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Funded Studies

Heiko Gabner, MD

Professor at Institute for Clinical Neuroanatomy, Johann Wolfgang Goethe University

Location: Frankfurt/Main Germany

A native of Germany, Prof. Heiko Braak, MD from the Institute for Clinical Neuroanatomy of the Johann Wolfgang Goethe University, Frankfurt/Main, Germany studied medicine at the Universities of Kiel, Hamburg, and Berlin. After graduating from medical school in 1963 and receiving his medical doctorate from the University of Kiel (1964), he completed his habilitation in anatomy there (1970) and was appointed Professor of Anatomy (1974). As a Visiting Professor of Neurology at Harvard Medical School (1978), he worked together with Prof. Norman Geschwind, MD. The sabbatical in Boston resulted in the monograph entitled “Architectonics of the Human Telencephalic Cortex” (New York, Berlin: Springer, 1980).
From 1979 until 2002, Prof. Braak served as director of the Institute for Clinical Neuroanatomy. After his official retirement from teaching duties in October 2002, he was appointed by the Faculty of Medicine to the position of Guest Researcher at the Dr. Senckenberg Anatomical Institute at the University of Frankfurt where he continues to receive federal funding from the German Federal Research Council (DFG). Prof. Braak was named the Stanley Fahn Lecturer (MDS Congress, New Orleans, 2005) and held the Irving Cooper Lecture (Mayo Clinic, Rochester MN, 2006).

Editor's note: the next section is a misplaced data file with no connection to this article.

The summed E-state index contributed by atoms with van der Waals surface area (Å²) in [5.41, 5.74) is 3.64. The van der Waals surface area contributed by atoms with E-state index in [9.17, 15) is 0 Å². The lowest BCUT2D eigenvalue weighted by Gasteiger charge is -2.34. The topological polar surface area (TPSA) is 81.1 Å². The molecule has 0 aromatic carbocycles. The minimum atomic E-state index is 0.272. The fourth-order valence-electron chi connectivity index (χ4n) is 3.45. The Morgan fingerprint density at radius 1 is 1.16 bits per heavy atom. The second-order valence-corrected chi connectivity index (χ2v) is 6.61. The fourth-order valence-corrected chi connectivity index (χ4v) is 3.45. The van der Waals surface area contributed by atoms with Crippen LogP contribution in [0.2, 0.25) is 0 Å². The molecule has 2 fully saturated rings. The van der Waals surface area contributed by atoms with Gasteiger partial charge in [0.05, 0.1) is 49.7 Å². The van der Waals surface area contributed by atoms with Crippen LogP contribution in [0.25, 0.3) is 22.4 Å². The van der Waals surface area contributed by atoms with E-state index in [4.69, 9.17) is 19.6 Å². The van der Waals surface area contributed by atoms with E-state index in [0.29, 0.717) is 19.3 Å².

In addition to the extranigral pathoanatomy and pathogenesis of Parkinson’s disease, Prof. Braak’s major research interests include the architectonics and pathoarchitectonics of the human central nervous system, ontogenetic differentiation (myelination), the neuronal cytoskeleton, age-associated brain changes versus age-associated degenerative diseases of the human brain, Alzheimer’s disease, argyrophilic grain disease, multiple system atrophy, Pick’s disease, and progressive supranuclear palsy.

Associated Grants

  • The anatomic basis of cardiac and cognitive changes in Parkinson's disease: A collaborative study with the Parkinson's Institute, Sunnyvale, CA (USA)


  • Does Sporadic Parkinson's Disease Begin in the Enteric Nervous System?


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